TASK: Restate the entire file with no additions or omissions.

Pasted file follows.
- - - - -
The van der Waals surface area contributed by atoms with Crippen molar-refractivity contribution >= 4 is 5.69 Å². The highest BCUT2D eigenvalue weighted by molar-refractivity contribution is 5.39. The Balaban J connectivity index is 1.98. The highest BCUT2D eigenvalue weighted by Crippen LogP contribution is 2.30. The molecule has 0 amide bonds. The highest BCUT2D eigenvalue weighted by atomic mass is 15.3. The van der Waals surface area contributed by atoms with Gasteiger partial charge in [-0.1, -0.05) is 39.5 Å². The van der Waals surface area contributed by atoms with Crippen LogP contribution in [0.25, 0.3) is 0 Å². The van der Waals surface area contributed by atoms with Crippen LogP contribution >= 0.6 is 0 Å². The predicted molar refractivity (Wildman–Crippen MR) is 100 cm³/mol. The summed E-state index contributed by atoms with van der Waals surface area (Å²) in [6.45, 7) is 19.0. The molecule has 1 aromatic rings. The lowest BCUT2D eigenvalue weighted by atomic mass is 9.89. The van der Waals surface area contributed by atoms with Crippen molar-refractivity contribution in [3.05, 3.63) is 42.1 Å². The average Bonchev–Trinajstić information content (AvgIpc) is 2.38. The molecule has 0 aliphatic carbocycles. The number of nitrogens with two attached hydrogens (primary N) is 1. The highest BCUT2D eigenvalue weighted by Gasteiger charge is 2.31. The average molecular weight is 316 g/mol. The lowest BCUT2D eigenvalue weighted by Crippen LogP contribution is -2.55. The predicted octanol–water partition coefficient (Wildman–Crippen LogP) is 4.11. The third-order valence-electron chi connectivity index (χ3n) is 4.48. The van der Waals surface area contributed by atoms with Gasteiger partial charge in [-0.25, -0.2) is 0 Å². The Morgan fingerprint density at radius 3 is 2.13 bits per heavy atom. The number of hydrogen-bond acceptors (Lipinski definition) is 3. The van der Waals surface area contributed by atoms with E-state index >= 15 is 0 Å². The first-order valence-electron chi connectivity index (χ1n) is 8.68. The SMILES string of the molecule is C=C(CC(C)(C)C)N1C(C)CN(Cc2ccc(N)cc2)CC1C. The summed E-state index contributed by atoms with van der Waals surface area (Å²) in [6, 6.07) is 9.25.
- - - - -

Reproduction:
The van der Waals surface area contributed by atoms with Crippen molar-refractivity contribution >= 4 is 5.69 Å². The highest BCUT2D eigenvalue weighted by molar-refractivity contribution is 5.39. The Balaban J connectivity index is 1.98. The highest BCUT2D eigenvalue weighted by Crippen LogP contribution is 2.30. The molecule has 0 amide bonds. The highest BCUT2D eigenvalue weighted by atomic mass is 15.3. The van der Waals surface area contributed by atoms with Gasteiger partial charge in [-0.1, -0.05) is 39.5 Å². The van der Waals surface area contributed by atoms with Crippen LogP contribution in [0.25, 0.3) is 0 Å². The van der Waals surface area contributed by atoms with Crippen LogP contribution >= 0.6 is 0 Å². The predicted molar refractivity (Wildman–Crippen MR) is 100 cm³/mol. The summed E-state index contributed by atoms with van der Waals surface area (Å²) in [6.45, 7) is 19.0. The molecule has 1 aromatic rings. The lowest BCUT2D eigenvalue weighted by atomic mass is 9.89. The van der Waals surface area contributed by atoms with Crippen molar-refractivity contribution in [3.05, 3.63) is 42.1 Å². The average Bonchev–Trinajstić information content (AvgIpc) is 2.38. The molecule has 0 aliphatic carbocycles. The number of nitrogens with two attached hydrogens (primary N) is 1. The highest BCUT2D eigenvalue weighted by Gasteiger charge is 2.31. The average molecular weight is 316 g/mol. The lowest BCUT2D eigenvalue weighted by Crippen LogP contribution is -2.55. The predicted octanol–water partition coefficient (Wildman–Crippen LogP) is 4.11. The third-order valence-electron chi connectivity index (χ3n) is 4.48. The van der Waals surface area contributed by atoms with Gasteiger partial charge in [-0.25, -0.2) is 0 Å². The Morgan fingerprint density at radius 3 is 2.13 bits per heavy atom. The number of hydrogen-bond acceptors (Lipinski definition) is 3. The van der Waals surface area contributed by atoms with E-state index >= 15 is 0 Å². The first-order valence-electron chi connectivity index (χ1n) is 8.68. The SMILES string of the molecule is C=C(CC(C)(C)C)N1C(C)CN(Cc2ccc(N)cc2)CC1C. The summed E-state index contributed by atoms with van der Waals surface area (Å²) in [6, 6.07) is 9.25.